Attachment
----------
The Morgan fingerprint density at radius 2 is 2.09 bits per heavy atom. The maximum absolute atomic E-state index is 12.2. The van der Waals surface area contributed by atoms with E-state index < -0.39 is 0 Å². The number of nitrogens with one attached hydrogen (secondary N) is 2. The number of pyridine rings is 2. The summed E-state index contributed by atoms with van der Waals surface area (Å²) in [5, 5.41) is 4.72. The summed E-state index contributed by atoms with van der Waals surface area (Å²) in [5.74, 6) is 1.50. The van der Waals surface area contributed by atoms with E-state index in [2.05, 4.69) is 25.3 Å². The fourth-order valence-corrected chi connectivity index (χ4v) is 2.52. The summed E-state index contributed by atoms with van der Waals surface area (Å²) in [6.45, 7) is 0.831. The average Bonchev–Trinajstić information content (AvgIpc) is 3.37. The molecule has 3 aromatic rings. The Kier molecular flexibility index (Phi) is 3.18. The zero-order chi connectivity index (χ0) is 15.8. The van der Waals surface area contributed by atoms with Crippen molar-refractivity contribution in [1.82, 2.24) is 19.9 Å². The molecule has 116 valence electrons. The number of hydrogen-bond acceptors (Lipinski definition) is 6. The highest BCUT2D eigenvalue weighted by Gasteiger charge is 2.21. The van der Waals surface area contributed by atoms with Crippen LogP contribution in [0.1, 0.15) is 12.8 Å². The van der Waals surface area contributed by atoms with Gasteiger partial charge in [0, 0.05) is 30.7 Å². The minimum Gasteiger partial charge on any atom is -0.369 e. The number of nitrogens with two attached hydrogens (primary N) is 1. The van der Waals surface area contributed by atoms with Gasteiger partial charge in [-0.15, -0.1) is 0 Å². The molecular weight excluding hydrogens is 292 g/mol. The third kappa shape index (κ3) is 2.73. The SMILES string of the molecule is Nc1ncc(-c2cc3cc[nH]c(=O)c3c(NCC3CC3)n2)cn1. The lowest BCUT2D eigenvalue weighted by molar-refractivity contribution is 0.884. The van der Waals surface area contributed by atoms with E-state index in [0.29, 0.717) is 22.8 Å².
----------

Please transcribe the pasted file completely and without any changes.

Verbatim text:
The Morgan fingerprint density at radius 2 is 2.09 bits per heavy atom. The maximum absolute atomic E-state index is 12.2. The van der Waals surface area contributed by atoms with E-state index < -0.39 is 0 Å². The number of nitrogens with one attached hydrogen (secondary N) is 2. The number of pyridine rings is 2. The summed E-state index contributed by atoms with van der Waals surface area (Å²) in [5, 5.41) is 4.72. The summed E-state index contributed by atoms with van der Waals surface area (Å²) in [5.74, 6) is 1.50. The van der Waals surface area contributed by atoms with E-state index in [2.05, 4.69) is 25.3 Å². The fourth-order valence-corrected chi connectivity index (χ4v) is 2.52. The summed E-state index contributed by atoms with van der Waals surface area (Å²) in [6.45, 7) is 0.831. The average Bonchev–Trinajstić information content (AvgIpc) is 3.37. The molecule has 3 aromatic rings. The Kier molecular flexibility index (Phi) is 3.18. The zero-order chi connectivity index (χ0) is 15.8. The van der Waals surface area contributed by atoms with Crippen molar-refractivity contribution in [1.82, 2.24) is 19.9 Å². The molecule has 116 valence electrons. The number of hydrogen-bond acceptors (Lipinski definition) is 6. The highest BCUT2D eigenvalue weighted by Gasteiger charge is 2.21. The van der Waals surface area contributed by atoms with Crippen LogP contribution in [0.1, 0.15) is 12.8 Å². The van der Waals surface area contributed by atoms with Gasteiger partial charge in [0, 0.05) is 30.7 Å². The minimum Gasteiger partial charge on any atom is -0.369 e. The number of nitrogens with two attached hydrogens (primary N) is 1. The van der Waals surface area contributed by atoms with Gasteiger partial charge in [-0.15, -0.1) is 0 Å². The molecular weight excluding hydrogens is 292 g/mol. The third kappa shape index (κ3) is 2.73. The SMILES string of the molecule is Nc1ncc(-c2cc3cc[nH]c(=O)c3c(NCC3CC3)n2)cn1. The lowest BCUT2D eigenvalue weighted by molar-refractivity contribution is 0.884. The van der Waals surface area contributed by atoms with E-state index in [0.29, 0.717) is 22.8 Å².